HANOI - US President Donald Trump and North Korean leader Kim Jong Un met for their second summit in eight months on Wednesday (Feb 27) in Hanoi.
The two shook hands in front of the cameras before they began a short meeting in Sofitel Legend Metropole Hotel Hanoi.
After the meeting, they sat down to dinner with US Secretary of State Mike Pompeo, Mr Trump’s acting Chief of Staff Mick Mulvaney, Mr Kim’s top envoy Kim Yong Chol and North Korean Foreign Minister Ri Yong Ho.
Here is a quick comparison of the two meetings:
THE HANDSHAKE: SOME SIMILARITIES
The first handshake in Hanoi appeared to stick quite closely to the formula of their first handshake during their summit last June in Singapore, with only slight differences.
Backdrop: Both handshakes took place against a backdrop of American and North Korean flags. There were 12 in Singapore - six for each country - and 12 in Hanoi.
Format: Both handshakes followed the same pattern. The two leaders walked in from opposite ends, met in the middle for a handshake while facing each other, then turned to face cameras and had a short chat before walking off.https://www.youtube.com/watch?v=z_oa8-fXWak
In both instances, Mr Trump reached out to touch Mr Kim's elbow shortly after the handshake began. This is a signature Trump handshake and has been deployed numerous times.
Direction: The most obvious difference is that the two leaders came from different sides. In Singapore, Mr Trump approached from the right and Mr Kim from the left. In Hanoi, it was the opposite.
Duration: Mr Trump and Mr Kim shared a 14-second handshake in Singapore before letting go and turning to pose for the cameras.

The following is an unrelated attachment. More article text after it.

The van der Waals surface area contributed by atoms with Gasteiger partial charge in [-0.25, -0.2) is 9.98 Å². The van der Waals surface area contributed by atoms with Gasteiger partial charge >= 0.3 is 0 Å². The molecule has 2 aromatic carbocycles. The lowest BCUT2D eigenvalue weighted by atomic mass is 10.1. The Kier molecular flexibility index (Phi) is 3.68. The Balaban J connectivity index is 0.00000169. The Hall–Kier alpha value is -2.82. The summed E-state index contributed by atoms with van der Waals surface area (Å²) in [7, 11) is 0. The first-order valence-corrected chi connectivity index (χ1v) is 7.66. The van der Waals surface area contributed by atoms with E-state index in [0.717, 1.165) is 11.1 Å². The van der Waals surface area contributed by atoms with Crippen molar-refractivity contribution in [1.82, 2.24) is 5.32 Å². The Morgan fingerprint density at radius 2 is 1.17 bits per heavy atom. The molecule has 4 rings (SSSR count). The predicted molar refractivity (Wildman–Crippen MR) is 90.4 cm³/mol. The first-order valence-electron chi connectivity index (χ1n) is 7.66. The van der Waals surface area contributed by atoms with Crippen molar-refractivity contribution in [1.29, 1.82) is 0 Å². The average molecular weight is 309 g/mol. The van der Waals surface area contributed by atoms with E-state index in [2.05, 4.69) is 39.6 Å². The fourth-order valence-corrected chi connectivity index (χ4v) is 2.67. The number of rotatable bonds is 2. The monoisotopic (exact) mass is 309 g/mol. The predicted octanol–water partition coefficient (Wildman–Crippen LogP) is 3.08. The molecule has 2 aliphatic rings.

In Hanoi, the handshake lasted 9 and a half seconds, and they turned to face the cameras at the 4-second mark while still hand-in-hand.
Body language expert Karen Leong told Reuters that Mr Kim looked far more confident compared with their last meeting in Singapore.
"Kim was walking towards Trump far more briskly with his hand extended. Previously in Singapore, Kim was far more hesitant. There is much more sense of familiarity," said Ms Leong, managing director of Singapore-headquartered Influence Solutions and author of the book Win People Over.
Mr Trump welcomed Mr Kim with his palm facing up, which Ms Leong said indicated that "Trump wants the rapport. He is not here to become the bully, he is here to win Kim".
THE FIRST MEAL
9-course lunch: At their working lunch in Capella Singapore hotel, Mr Trump and Mr Kim feasted on a nine-course meal that brought together Eastern and Western influences to mirror the landmark meeting.
The lunch menu for the US and North Korea delegations, issued by the White House, featured a prawn cocktail, mango kerabu - a Malay salad - and oiseon, or Korean stuffed cucumbers - and those are just for starters.
For the main course, the two leaders and their teams were served beef short-rib confit, for a Western taste, then for the Asian influence, sweet and sour pork with fried rice, as well as a popular Korean dish daegu jorim, or soya-braised codfish.
For dessert, they had dark chocolate tartlet ganache, Haagen-Dazs vanilla ice cream with cherry coulis and tropezienne or brioche pastry with cream in the middle.
4-course dinner: In Sofitel Legend Metropole Hotel in Hanoi, the leaders and their close aides dined on shrimp cocktail, grilled sirloin with pear kimchi, chocolate lava cake and dried persimmon punch, according to a menu posted by Voice of America.
Meanwhile, the White House abruptly banned four US journalists from covering the dinner after some of them shouted questions at the leaders during their earlier meetings.
Reporters from the Associated Press, Bloomberg News, the Los Angeles Times and Reuters were excluded because of what White House press secretary Sarah Sanders said were “sensitivities over shouted questions”. Among the questions asked of Mr Trump was one about the congressional testimony of his former lawyer Michael Cohen.